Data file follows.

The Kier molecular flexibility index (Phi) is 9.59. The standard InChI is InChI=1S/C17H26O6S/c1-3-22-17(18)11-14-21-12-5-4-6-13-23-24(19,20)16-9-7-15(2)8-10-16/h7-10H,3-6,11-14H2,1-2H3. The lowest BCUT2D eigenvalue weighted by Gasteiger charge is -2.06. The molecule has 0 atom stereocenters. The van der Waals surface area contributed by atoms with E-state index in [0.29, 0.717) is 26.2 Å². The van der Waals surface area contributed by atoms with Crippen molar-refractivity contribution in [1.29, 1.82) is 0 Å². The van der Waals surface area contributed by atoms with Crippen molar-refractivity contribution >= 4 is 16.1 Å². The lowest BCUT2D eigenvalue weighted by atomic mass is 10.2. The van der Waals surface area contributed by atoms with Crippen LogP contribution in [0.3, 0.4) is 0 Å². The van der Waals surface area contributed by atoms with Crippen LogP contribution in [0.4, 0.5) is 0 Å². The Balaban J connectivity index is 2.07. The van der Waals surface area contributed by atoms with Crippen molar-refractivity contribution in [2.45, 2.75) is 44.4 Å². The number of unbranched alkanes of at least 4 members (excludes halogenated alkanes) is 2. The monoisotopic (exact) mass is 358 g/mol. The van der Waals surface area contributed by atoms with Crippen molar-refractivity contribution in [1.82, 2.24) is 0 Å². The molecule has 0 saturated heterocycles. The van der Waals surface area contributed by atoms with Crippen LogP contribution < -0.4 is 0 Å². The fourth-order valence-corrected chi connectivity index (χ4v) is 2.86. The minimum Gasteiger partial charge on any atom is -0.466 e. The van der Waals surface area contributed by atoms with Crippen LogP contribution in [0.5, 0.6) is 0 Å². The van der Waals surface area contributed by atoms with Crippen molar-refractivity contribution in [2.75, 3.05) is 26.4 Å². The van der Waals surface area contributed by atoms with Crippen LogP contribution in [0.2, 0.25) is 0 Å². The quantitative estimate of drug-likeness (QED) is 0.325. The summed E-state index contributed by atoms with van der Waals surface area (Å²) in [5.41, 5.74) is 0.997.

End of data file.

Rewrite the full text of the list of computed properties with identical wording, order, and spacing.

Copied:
The Kier molecular flexibility index (Phi) is 9.59. The standard InChI is InChI=1S/C17H26O6S/c1-3-22-17(18)11-14-21-12-5-4-6-13-23-24(19,20)16-9-7-15(2)8-10-16/h7-10H,3-6,11-14H2,1-2H3. The lowest BCUT2D eigenvalue weighted by Gasteiger charge is -2.06. The molecule has 0 atom stereocenters. The van der Waals surface area contributed by atoms with E-state index in [0.29, 0.717) is 26.2 Å². The van der Waals surface area contributed by atoms with Crippen molar-refractivity contribution in [1.29, 1.82) is 0 Å². The van der Waals surface area contributed by atoms with Crippen molar-refractivity contribution >= 4 is 16.1 Å². The lowest BCUT2D eigenvalue weighted by atomic mass is 10.2. The van der Waals surface area contributed by atoms with Crippen LogP contribution in [0.3, 0.4) is 0 Å². The van der Waals surface area contributed by atoms with Crippen LogP contribution in [0.4, 0.5) is 0 Å². The Balaban J connectivity index is 2.07. The van der Waals surface area contributed by atoms with Crippen molar-refractivity contribution in [2.45, 2.75) is 44.4 Å². The number of unbranched alkanes of at least 4 members (excludes halogenated alkanes) is 2. The monoisotopic (exact) mass is 358 g/mol. The van der Waals surface area contributed by atoms with Crippen molar-refractivity contribution in [1.82, 2.24) is 0 Å². The molecule has 0 saturated heterocycles. The van der Waals surface area contributed by atoms with Crippen LogP contribution < -0.4 is 0 Å². The fourth-order valence-corrected chi connectivity index (χ4v) is 2.86. The minimum Gasteiger partial charge on any atom is -0.466 e. The van der Waals surface area contributed by atoms with Crippen LogP contribution in [0.5, 0.6) is 0 Å². The van der Waals surface area contributed by atoms with Crippen molar-refractivity contribution in [2.75, 3.05) is 26.4 Å². The van der Waals surface area contributed by atoms with Crippen LogP contribution in [0.2, 0.25) is 0 Å². The quantitative estimate of drug-likeness (QED) is 0.325. The summed E-state index contributed by atoms with van der Waals surface area (Å²) in [5.41, 5.74) is 0.997.